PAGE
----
Medical Teams has an established presence in Colombia in an effort to support the influx of Venezuelan migrants.

Without food and medicine, no option but to leave

For years, tensions have simmered in Venezuela, forcing millions of people from their homes. Families leave to escape the violence and insecurity. They leave because it’s hard to even access basics like food and medicine.

More than 4 million Venezuelans have fled their home country. According to UNHCR, this is the largest migratory flow ever recorded in Latin America.

Colombia has received the highest number of Venezuelan migrants — nearly 2 million people. The influx of migrants isn’t likely to decrease in the near future. A lack of documentation and unaffordable services prevent many migrants from getting care. Because of this, emergency health centers are overrun. The demand for primary health services has completely overwhelmed the health system. Now, COVID-19 is making a bad situation worse.

This migration has dealt a massive blow to the health situation in Colombia. Cases of malnutrition and preventable diseases have surged, while maternal and neonatal health has plummeted.

Today, more than 1.4 million people in Colombia — both Venezuelan migrants and vulnerable local families — need immediate health assistance.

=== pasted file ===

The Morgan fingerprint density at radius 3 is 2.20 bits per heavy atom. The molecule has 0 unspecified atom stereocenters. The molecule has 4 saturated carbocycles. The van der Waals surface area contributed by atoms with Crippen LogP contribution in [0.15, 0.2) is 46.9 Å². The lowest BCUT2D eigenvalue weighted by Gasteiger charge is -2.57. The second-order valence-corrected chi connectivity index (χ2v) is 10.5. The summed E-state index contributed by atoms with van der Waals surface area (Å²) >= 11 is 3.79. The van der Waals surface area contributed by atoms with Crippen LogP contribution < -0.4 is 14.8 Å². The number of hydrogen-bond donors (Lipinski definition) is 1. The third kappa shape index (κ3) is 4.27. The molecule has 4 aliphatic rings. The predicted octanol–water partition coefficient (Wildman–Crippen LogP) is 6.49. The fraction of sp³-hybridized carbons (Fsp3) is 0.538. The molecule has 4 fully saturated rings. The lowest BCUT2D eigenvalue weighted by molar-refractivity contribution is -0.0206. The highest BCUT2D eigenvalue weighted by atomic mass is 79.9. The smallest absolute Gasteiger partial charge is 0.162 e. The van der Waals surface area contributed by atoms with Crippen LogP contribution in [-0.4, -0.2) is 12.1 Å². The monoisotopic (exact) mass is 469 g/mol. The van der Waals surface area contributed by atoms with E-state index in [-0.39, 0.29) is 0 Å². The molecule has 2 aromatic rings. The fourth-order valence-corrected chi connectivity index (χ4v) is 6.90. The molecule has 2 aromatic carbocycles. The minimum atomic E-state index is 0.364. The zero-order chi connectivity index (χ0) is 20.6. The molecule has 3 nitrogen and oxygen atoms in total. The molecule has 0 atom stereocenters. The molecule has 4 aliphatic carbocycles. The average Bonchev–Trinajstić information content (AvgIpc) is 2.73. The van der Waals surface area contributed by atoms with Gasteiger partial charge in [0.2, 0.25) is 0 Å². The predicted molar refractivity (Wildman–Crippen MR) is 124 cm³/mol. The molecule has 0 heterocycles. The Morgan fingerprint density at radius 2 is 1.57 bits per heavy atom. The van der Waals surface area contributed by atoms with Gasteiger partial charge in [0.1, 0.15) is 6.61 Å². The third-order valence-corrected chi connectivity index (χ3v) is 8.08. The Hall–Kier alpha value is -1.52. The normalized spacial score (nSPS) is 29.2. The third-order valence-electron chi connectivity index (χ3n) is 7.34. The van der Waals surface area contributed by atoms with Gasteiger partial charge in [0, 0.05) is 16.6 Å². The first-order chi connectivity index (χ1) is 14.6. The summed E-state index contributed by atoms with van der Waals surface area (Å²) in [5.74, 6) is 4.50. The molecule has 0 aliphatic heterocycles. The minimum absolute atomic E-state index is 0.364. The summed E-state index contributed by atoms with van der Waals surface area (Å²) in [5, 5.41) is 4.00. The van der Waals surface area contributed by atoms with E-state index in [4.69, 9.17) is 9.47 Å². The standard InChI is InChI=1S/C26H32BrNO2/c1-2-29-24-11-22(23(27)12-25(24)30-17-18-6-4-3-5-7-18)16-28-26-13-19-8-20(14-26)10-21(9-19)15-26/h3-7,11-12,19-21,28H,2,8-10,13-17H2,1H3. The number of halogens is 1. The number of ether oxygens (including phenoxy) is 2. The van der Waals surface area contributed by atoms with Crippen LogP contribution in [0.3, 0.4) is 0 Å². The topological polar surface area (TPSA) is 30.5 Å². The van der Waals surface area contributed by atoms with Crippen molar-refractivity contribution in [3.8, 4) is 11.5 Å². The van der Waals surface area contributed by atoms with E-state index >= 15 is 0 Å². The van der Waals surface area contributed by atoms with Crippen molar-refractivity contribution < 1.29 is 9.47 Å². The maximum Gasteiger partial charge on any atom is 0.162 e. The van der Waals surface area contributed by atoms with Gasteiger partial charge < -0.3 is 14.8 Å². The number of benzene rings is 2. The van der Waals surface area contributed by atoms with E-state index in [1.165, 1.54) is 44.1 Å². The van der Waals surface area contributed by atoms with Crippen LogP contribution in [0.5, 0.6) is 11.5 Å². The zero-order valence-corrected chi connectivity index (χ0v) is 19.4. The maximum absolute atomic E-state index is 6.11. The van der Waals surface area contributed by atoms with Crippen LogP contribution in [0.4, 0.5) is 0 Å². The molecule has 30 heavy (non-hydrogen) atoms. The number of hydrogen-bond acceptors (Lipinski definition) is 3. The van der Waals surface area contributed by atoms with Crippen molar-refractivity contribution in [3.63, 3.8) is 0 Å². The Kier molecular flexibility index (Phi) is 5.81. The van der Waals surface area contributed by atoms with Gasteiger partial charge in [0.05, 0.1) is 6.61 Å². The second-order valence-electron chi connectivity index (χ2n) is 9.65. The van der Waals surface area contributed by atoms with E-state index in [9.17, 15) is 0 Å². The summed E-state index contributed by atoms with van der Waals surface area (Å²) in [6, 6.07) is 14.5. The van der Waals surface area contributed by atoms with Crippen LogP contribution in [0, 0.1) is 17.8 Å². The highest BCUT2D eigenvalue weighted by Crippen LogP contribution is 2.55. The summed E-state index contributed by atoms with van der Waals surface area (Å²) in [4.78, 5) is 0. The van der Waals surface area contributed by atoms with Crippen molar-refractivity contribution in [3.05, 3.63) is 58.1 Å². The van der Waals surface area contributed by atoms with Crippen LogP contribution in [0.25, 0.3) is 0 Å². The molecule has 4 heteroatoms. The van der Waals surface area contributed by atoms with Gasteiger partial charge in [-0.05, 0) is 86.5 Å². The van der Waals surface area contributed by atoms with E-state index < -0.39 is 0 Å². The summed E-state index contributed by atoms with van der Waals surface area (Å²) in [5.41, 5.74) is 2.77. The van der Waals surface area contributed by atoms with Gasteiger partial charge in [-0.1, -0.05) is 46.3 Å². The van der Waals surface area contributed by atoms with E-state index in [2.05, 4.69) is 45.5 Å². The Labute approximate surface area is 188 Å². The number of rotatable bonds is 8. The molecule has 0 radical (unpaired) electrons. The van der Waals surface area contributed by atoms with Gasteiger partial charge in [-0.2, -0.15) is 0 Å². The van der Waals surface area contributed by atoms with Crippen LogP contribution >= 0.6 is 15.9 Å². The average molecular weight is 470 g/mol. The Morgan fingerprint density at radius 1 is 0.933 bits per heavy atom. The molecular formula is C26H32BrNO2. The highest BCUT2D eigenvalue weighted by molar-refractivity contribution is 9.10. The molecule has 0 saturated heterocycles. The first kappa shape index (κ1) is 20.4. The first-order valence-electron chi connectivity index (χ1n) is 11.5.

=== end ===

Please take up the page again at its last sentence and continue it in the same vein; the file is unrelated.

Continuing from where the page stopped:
Connecting people to life-saving care

We are responding in a coastal region of Colombia with limited health care and an influx of Venezuelan migrants. Your support will help train Venezuelan migrants as health workers. This program will provide crucial support to the local health system.

Volunteer health workers will be trained to reach out to their neighbors and promote healthy behaviors. After attending health education sessions, they’ll return to their neighborhoods to share what they’ve learned, creating a multiplying effect that benefits the whole community. They will monitor high-risk people, like pregnant women, children and the elderly. Volunteers will also provide referrals to subsidized care.

For migrants who have left everything behind — homes, family, jobs — this program can also provide a sense of purpose. Many are educated and eager to put their skills to use but can’t work in Colombia.

Community health workers are a vital and impactful way to send eyes and ears out into the local community and connect people with life-saving care.